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ST250 2014
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Current situation:

Bluefin, Quaife diff, Eibach springs (down by 25/30), ITG CAIS. I am happy with the power output and looking to increase adhesion on bends even more. The car sticks to the road pretty well now but wonder if front and rear anti-roll bars would be beneficial. Any opinions?
 

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Nick - Mk3.5 FL ST3 Moondust Silver
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I don't know about the Mk3 yet but putting an uprated rear ARB on my old Mk2 helped a lot by making it turn in a lot easier & reducing the understeer. I haven't noticed the same need on my Mk3 yet but admittedly it is not running as much power as my old 500 - yet!!
 

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:thumbsup: If you fit both front and rear uprated ARBs on a front wheel drive car they will cancel each other out so although the car feels like its cornering flatter you will not go any quicker and are more likely to lose grip. Fitting just the uprated rear ARB will give more grip to the front wheels though. We can supply the Hardrace uprated rear ARB for £175 or if you did want both for £360.

Front ARB

Gesture Font Gadget Electric blue Audio equipment


Rear ARB

Circuit component Audio equipment Font Rectangle Electric blue
 

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:thumbsup: If you fit both front and rear uprated ARBs on a front wheel drive car they will cancel each other out so although the car feels like its cornering flatter you will not go any quicker and are more likely to lose grip. Fitting just the uprated rear ARB will give more grip to the front wheels though. We can supply the Hardrace uprated rear ARB for £175 or if you did want both for £360.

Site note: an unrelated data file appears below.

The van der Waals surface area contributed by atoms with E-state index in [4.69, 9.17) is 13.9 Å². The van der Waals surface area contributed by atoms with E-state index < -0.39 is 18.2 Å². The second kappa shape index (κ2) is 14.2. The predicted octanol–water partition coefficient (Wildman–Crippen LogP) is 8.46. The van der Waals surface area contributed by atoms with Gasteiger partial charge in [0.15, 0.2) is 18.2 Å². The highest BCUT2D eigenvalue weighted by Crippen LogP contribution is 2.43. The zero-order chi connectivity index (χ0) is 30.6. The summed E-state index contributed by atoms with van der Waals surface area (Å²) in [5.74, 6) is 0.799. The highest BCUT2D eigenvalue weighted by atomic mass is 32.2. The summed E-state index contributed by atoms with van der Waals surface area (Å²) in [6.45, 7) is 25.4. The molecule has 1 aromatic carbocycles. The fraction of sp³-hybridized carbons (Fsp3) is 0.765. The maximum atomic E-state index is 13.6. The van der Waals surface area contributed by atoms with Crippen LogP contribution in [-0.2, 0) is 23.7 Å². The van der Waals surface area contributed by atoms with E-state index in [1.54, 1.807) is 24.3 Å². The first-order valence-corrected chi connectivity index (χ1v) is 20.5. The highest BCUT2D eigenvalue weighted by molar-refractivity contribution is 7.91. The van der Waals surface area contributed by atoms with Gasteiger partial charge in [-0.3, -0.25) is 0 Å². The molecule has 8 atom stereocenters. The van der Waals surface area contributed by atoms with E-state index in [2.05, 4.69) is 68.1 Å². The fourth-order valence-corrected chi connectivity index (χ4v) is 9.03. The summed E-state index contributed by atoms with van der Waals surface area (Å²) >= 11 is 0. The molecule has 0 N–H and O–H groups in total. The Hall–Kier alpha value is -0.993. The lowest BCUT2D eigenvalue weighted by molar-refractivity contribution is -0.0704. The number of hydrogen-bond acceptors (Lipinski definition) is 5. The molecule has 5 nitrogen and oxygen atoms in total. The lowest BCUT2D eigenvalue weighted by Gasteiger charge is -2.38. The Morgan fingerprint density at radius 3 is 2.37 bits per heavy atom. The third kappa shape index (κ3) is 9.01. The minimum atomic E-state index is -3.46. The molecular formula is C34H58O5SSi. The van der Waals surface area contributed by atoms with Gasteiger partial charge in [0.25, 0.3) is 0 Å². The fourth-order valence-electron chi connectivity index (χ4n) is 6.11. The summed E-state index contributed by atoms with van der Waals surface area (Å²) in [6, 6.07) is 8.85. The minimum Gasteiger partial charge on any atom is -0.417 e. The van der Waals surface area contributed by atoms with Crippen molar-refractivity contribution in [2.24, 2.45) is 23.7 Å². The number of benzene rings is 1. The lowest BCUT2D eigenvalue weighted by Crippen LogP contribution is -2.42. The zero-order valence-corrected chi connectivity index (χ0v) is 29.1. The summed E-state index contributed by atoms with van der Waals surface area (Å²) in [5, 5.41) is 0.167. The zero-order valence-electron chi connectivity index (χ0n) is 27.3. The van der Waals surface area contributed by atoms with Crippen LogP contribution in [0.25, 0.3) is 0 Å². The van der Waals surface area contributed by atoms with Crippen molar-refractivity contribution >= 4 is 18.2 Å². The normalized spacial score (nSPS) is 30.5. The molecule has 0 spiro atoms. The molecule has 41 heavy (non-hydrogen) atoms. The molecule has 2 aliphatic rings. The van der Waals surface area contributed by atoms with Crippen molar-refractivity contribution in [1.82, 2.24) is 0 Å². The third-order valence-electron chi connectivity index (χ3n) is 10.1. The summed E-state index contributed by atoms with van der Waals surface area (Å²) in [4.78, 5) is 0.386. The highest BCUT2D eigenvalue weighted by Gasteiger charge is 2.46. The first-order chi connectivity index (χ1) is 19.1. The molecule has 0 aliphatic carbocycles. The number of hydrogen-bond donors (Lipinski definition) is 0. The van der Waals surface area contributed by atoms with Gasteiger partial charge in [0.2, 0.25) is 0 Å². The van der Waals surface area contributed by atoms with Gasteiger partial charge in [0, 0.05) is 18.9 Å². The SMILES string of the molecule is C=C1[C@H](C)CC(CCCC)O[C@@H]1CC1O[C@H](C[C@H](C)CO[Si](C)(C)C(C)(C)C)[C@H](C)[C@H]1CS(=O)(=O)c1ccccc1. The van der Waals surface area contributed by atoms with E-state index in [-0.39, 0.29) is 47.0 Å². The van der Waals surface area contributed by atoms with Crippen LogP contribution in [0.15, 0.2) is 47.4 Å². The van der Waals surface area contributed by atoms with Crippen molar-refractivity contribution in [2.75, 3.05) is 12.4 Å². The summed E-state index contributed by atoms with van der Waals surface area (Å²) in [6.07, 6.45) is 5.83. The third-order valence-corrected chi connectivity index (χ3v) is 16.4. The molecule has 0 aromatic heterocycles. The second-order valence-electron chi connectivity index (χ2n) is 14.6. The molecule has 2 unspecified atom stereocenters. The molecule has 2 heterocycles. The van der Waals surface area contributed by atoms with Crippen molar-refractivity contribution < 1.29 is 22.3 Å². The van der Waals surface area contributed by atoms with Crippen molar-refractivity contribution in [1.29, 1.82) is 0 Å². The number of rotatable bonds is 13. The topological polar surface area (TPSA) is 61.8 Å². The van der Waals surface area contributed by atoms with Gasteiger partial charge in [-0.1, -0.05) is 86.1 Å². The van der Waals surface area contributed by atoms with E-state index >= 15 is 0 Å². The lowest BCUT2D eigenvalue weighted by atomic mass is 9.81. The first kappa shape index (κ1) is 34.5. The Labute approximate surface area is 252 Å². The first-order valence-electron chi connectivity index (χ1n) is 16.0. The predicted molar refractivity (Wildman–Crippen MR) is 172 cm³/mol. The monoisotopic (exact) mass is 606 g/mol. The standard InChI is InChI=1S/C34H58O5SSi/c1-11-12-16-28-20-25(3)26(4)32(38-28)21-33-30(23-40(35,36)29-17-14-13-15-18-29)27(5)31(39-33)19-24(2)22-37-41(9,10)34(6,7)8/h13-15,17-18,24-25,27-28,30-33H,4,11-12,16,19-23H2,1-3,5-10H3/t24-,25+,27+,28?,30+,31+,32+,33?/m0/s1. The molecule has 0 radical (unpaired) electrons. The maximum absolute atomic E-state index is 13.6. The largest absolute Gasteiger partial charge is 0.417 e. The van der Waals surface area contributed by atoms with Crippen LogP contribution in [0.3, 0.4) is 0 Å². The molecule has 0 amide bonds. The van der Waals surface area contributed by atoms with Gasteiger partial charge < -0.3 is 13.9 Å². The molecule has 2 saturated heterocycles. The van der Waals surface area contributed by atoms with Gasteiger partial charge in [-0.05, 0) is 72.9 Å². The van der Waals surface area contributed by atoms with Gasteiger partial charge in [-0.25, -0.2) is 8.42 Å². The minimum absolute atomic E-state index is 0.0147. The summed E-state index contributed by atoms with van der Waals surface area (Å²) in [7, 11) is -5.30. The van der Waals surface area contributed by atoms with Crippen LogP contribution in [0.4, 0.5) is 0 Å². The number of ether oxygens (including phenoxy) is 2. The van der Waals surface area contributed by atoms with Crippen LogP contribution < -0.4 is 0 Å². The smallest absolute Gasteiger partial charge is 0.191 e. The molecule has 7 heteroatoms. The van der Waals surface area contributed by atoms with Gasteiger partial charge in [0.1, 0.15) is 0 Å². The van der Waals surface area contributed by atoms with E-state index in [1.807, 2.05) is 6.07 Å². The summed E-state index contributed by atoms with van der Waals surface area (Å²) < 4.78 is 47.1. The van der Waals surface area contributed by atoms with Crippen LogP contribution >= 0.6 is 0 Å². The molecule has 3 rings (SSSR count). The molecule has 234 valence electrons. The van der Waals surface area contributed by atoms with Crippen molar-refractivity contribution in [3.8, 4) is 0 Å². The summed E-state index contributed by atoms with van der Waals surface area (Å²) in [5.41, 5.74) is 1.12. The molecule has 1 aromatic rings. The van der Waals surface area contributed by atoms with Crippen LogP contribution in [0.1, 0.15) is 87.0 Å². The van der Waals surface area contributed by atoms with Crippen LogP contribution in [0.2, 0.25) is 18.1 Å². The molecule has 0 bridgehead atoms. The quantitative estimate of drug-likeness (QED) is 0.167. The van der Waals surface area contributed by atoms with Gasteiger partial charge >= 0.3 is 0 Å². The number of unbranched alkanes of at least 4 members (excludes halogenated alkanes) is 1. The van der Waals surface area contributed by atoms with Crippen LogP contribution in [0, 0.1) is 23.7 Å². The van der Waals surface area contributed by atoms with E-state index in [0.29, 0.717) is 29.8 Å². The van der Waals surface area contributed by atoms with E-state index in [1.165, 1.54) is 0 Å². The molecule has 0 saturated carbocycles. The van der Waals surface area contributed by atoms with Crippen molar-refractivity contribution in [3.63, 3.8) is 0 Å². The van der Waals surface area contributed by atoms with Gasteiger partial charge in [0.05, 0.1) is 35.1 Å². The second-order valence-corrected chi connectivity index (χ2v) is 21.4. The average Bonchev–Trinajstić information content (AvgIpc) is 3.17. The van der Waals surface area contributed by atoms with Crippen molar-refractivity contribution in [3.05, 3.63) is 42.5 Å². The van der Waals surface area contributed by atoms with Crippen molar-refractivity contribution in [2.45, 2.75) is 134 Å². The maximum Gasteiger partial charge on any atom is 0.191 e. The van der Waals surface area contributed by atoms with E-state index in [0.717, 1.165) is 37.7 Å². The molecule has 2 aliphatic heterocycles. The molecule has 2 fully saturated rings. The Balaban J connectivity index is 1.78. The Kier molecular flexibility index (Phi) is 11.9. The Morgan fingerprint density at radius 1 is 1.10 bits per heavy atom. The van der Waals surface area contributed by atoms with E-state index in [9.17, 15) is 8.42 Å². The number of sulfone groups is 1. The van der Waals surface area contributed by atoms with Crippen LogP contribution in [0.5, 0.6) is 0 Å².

Front ARB

attachicon.gif
201510221115211V15E2WE copy.jpg

Rear ARB

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201582514202214T20S22IN copy.jpg
How easy is the rear ARB to fit ? Is it a DIY job for non mechanic people ?
 

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Nick - Mk3.5 FL ST3 Moondust Silver
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:thumbsup: Its very easy to fit as long as the bolts come undone ok. If the bolts or droplinks are very rusty though it can be a pain to get undone.
Rusty bolts & bits on a Ford - never!!!!!

I would just assume that it is a four Haynes spanner job & get the oxy-acetylene kit, crowbar, lump hammer, & 9" angle grinder ready. Then douse them in penetrating oil 24 hours prior. If they all then come off with a spanner put the extra kit away & then go & buy yourself a lottery ticket!!

p.s. Mine didn't quite need the oxy-acetylene but they didn't come off with just a spanner!!!
 

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:thumbsup: If you fit both front and rear uprated ARBs on a front wheel drive car they will cancel each other out so although the car feels like its cornering flatter you will not go any quicker and are more likely to lose grip. Fitting just the uprated rear ARB will give more grip to the front wheels though. We can supply the Hardrace uprated rear ARB for £175 or if you did want both for £360.

Front ARB

attachicon.gif
201510221115211V15E2WE copy.jpg

Rear ARB

attachicon.gif
201582514202214T20S22IN copy.jpg
I am looking to upgrade these and have been looking at your products. I was wondering if you could explain to me a little more about why the fitting of the Front & Rear would effectively make the car handle worse?

Thanks!
 

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Graham - mk2 stage 3